The Politics of Fear and “Whole-Body-Imaging”, By CFC’s Zack Kaldveer

by Zack Kaldveer, Consumer Federation of California, California Progress Report

In response to the attempted terror attack on a Northwest flight bound for Detroit the Fear-Industrial-Complex (i.e. Department of Defense, corporate media, talk radio, security technologies industry, Congress, the White House, ‘the intelligence community’, pundits, weapons/defense contractors, etc.) has kicked into high gear.

“Terror hysteria” has become all the rage again – echoing throughout the corporate media landscape and out of the frothing mouths of politicians desperate to demonstrate just how tough they are (Republicans are literally disgracing themselves).

Many of the same interests that took advantage of 9/11 to ram through the Patriot Act are out in force once again – aided this time by a much more influential and powerful ‘security industry‘.

Advancements in security technology may serve certain important purposes in specific situations, but more often than not, represent the continuing expansion of Big Brother’s ability to monitor and record nearly everything we do – usually under the guise of “keeping us safe”.

Whole-Body-Imaging: A “Digital Strip Search”

The latest security ‘savior’ being peddled is called ‘Whole-Body-Imaging’ (“digital strip search”) – with supporters seeking to have this technology installed in airport checkpoints across the country (at approximately $150,000 per scanner). These full-body scanners use one of two technologies – millimeter wave sensors or backscatter x-rays – to see through clothing, producing images of naked passengers.

A Transportation Security Administration (TSA) official was even quoted in the USA Today as saying, “You can actually see the sweat on someone’s back”.

What remains debatable however, is whether these scanners would have even detected the ‘underwear bomber’. This is in contrast to what we do know: if law enforcement had simply acted on the information it had already gathered – like the warnings of the ‘underwear bomber’s’ father – the plot would have been foiled much earlier.

Another point to consider before embracing this latest claimed “terror fix” is that for every specific tactic we target with a new, expensive, and often burdensome security apparatus, the terrorist’s tactics themselves will change.

Risks can be reduced for a given target, but not eliminated. If we strip searched every single passenger at every airport in the country, terrorists would try to bomb shopping malls or movie theaters.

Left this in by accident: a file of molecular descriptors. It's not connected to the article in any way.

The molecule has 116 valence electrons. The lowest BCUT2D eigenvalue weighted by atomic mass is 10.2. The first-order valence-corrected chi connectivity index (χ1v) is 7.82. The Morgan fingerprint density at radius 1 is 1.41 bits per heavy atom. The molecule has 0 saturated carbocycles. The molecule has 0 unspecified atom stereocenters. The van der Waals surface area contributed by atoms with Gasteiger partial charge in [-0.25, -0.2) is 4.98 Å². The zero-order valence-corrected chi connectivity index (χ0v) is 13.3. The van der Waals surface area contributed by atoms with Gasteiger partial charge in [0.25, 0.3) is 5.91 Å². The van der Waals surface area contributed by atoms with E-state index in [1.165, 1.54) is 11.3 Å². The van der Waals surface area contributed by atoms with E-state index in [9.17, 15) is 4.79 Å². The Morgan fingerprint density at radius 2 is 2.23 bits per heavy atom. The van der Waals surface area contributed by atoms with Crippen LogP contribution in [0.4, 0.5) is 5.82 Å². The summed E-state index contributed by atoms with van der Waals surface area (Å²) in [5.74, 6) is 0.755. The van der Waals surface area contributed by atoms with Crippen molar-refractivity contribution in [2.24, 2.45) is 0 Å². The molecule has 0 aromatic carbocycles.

As correctly pointed out by Ben Sandilands in his Plane Talking blog, “None of the techniques coming into use abroad can detect explosives inserted way, way, up a rectum, in say a reinforced condom like device that could be passed and then detonated. The whole ‘threat’ seems capable of lurching toward invasive physical examinations, ending in the collapse of air travel, if we follow the absurd logic that pervades a security scare industry that constantly seeks to create and then offer to solve new risks.”

Furthermore, and perhaps most telling, is the substantial amount of evidence ‘ including the case of the ‘underwear bomber’ itself – that suggests our government is gathering TOO MUCH information, and our expanding surveillance state is making us LESS safe, not more.

As Constitutional Scholar Glenn Greenwald notes, ‘The problem is never that the U.S. Government lacks sufficient power to engage in surveillance, interceptions, intelligence-gathering and the like. Long before 9/11 — from the Cold War — we have vested extraordinarily broad surveillance powers in the U.S. Government to the point that we have turned ourselves into a National Security and Surveillance State. Terrorist attacks do not happen because there are too many restrictions on the government’s ability to eavesdrop and intercept communications, or because there are too many safeguards and checks. If anything, the opposite is true: the excesses of the Surveillance State — and the steady abolition of oversights and limits — have made detection of plots far less likely. Despite that, we have an insatiable appetite — especially when we’re frightened anew — to vest more and more unrestricted spying and other powers in our Government, which — like all governments — is more than happy to accept it.’

Terrorism, Lightning, Salmonella, and the Health Insurance Industry

Before we all run to hide in our closets, willfully give up our civil liberties and freedoms, support wars on countries that did nothing to us, and sign off on wasting HUGE amounts of money on ineffectual security systems, consider this: Your chances of getting hit by lightning in one year is 500,000 to 1 while the odds you’ll be killed by a terrorist on a plane over 10 years is 10 million to 1.

Does this sound like a threat worthy of increasing the already long list of airline passenger indignities? Isn’t suffering through longer and longer lines while being shoeless, beltless, waterless, and nail clipper-less enough? Now we’ve got to be digitally strip searched too?

Further illustrating my point is blogger Brad Friedman:

“If you count the Ft. Hoot shooting as a terrorist attack (which it wasn’t, and isn’t even considered one by experts), 16 people have died in the United States as result of terrorism in 2009. The other three deaths include the Little Rock military recruiting office shooting (1), the Holocaust Museum shooting (1), and Dr. George Tiller’s assassination (1), the last two coming at the hands of right-wing extremists. Now let’s compare that to the 45,000 Americans that died because they didn’t have health insurance and 600 that died from salmonella poisoning.’